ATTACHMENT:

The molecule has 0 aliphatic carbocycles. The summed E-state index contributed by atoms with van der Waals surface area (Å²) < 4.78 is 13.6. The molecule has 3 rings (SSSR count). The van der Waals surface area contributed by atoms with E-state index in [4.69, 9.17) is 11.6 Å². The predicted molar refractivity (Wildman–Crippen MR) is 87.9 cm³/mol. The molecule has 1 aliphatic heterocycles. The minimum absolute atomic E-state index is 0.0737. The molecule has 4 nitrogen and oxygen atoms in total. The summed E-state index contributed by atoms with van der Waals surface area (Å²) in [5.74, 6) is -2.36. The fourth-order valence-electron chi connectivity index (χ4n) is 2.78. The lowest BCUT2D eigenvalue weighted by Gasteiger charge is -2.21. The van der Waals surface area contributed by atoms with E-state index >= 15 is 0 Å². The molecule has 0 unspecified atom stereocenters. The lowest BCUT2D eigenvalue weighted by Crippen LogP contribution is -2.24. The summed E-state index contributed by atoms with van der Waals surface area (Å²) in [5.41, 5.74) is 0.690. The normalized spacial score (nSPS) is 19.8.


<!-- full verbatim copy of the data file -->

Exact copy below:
The molecule has 0 aliphatic carbocycles. The summed E-state index contributed by atoms with van der Waals surface area (Å²) < 4.78 is 13.6. The molecule has 3 rings (SSSR count). The van der Waals surface area contributed by atoms with E-state index in [4.69, 9.17) is 11.6 Å². The predicted molar refractivity (Wildman–Crippen MR) is 87.9 cm³/mol. The molecule has 1 aliphatic heterocycles. The minimum absolute atomic E-state index is 0.0737. The molecule has 4 nitrogen and oxygen atoms in total. The summed E-state index contributed by atoms with van der Waals surface area (Å²) in [5.74, 6) is -2.36. The fourth-order valence-electron chi connectivity index (χ4n) is 2.78. The lowest BCUT2D eigenvalue weighted by Gasteiger charge is -2.21. The van der Waals surface area contributed by atoms with E-state index >= 15 is 0 Å². The molecule has 0 unspecified atom stereocenters. The lowest BCUT2D eigenvalue weighted by Crippen LogP contribution is -2.24. The summed E-state index contributed by atoms with van der Waals surface area (Å²) in [5.41, 5.74) is 0.690. The normalized spacial score (nSPS) is 19.8.